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Amsonia hubrichtii

Threadleaf bluestar

A graceful and long-lived native plant with very fine foliage. Clusters of steel blue flowers bloom in May and June on an full, upright plant. Excellent golden fall color. Thrives in full sun or part shade. No insect or pest problems. Found in Arkansas in 1942 by Leslie Hubricht. The Perennial Plant Association's 2011 Perennial Plant of the Year™.

Benefits

  • Cool blue spring flowers attract butterflies
  • Deer tend to leave this plant alone
  • Extraordinary golden fall color
  • Low maintenance, easy to grow perennial
  • 2011 Perennial Plant of the Year

Homeowner Growing and Maintenance Tips

Prefers full sun in moist, average or dry soil. Slow to grow at first, but takes off in the second year. Fall color is brightest in full sun. Use in borders, rock gardens, native gardens, cottage gardens or open woodland areas. Best when massed.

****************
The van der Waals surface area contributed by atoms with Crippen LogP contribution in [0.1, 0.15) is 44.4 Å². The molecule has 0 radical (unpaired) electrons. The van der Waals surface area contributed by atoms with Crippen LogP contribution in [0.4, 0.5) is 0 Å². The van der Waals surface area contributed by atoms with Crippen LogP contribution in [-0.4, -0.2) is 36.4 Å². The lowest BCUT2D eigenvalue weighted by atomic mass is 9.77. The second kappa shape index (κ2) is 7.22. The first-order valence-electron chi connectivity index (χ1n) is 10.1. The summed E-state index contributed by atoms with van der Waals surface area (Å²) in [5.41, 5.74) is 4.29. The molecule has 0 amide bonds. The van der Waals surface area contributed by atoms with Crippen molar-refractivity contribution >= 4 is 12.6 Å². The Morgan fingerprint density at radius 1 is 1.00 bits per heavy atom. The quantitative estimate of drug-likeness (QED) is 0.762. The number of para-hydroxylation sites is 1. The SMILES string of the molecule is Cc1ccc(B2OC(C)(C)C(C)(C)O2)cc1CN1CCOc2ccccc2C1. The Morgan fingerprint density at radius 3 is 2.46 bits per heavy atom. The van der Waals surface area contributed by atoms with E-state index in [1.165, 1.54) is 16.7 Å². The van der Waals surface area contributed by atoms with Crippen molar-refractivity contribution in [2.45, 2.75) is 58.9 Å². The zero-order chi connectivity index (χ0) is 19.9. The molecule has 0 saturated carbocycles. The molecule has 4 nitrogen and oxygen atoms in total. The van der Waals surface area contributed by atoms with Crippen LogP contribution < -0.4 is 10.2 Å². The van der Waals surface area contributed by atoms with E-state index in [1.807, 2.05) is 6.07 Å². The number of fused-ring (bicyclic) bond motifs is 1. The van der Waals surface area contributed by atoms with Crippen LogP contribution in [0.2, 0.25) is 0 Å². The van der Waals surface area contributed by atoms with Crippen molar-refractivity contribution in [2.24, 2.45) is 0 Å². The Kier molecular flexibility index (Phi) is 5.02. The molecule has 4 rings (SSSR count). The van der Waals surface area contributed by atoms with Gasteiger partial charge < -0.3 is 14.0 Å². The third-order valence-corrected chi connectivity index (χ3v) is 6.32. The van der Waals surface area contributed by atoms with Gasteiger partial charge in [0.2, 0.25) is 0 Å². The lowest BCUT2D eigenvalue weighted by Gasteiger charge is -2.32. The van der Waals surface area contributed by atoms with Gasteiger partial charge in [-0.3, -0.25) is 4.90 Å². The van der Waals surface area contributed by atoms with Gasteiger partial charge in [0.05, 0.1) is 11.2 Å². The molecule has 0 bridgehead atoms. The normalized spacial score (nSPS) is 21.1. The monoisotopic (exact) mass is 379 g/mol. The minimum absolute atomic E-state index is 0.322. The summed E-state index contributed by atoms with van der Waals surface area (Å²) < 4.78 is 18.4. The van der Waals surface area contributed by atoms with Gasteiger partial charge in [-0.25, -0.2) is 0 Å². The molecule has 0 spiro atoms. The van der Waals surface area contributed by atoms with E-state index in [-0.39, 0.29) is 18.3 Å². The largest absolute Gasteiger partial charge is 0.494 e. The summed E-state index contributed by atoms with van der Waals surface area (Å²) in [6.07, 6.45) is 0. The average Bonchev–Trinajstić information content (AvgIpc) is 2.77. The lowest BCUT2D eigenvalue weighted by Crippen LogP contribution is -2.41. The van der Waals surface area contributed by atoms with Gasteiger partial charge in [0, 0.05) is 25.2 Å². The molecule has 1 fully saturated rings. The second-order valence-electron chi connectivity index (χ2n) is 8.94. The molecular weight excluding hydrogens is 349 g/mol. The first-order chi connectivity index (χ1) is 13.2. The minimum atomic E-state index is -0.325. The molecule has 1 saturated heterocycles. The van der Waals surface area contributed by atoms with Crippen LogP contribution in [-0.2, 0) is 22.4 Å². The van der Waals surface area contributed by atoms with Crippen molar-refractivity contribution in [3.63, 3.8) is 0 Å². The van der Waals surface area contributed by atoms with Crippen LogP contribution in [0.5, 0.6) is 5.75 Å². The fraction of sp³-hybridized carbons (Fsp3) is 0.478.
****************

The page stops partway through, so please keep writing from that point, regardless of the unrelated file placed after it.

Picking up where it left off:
Height
3 ft

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Spread
2-3 ft

USDA Hardiness Zone 4-9

Native Range

In its native habitat, plants occur on rocky outcrops and dry creek banks.

Native Trivia

Butterflies are known for their completely liquid diets, whether they are sampling nectar from all sorts of different flowers, or they are using their long 'straw' to drink up water out of shallow ponds. 

Characteristics & Attributes

Sun
Deer Resistant
Wet Sun
Plan Sub Group
Medium Perennials
Medium to Tall Perennials
Exposure
Filtered Shade
Morning Sun / Afternoon Shade
Soil
Well-drained
Wide soil tolerance
Soil Moisture Preference
Average
Dry
Moist
Moist but well-drained
Bloom Time
Late Spring / Early Summer
Late Summer
Habitat Collection
Butterfly
Native Habitat
Grassland
Foliage Color
Green
Uses
Accent
Border
Drought tolerant
Mass plant
Meadow
Naturalizes
Rock garden
Specimen
Wind tolerant
Native to
Arkansas
Oklahoma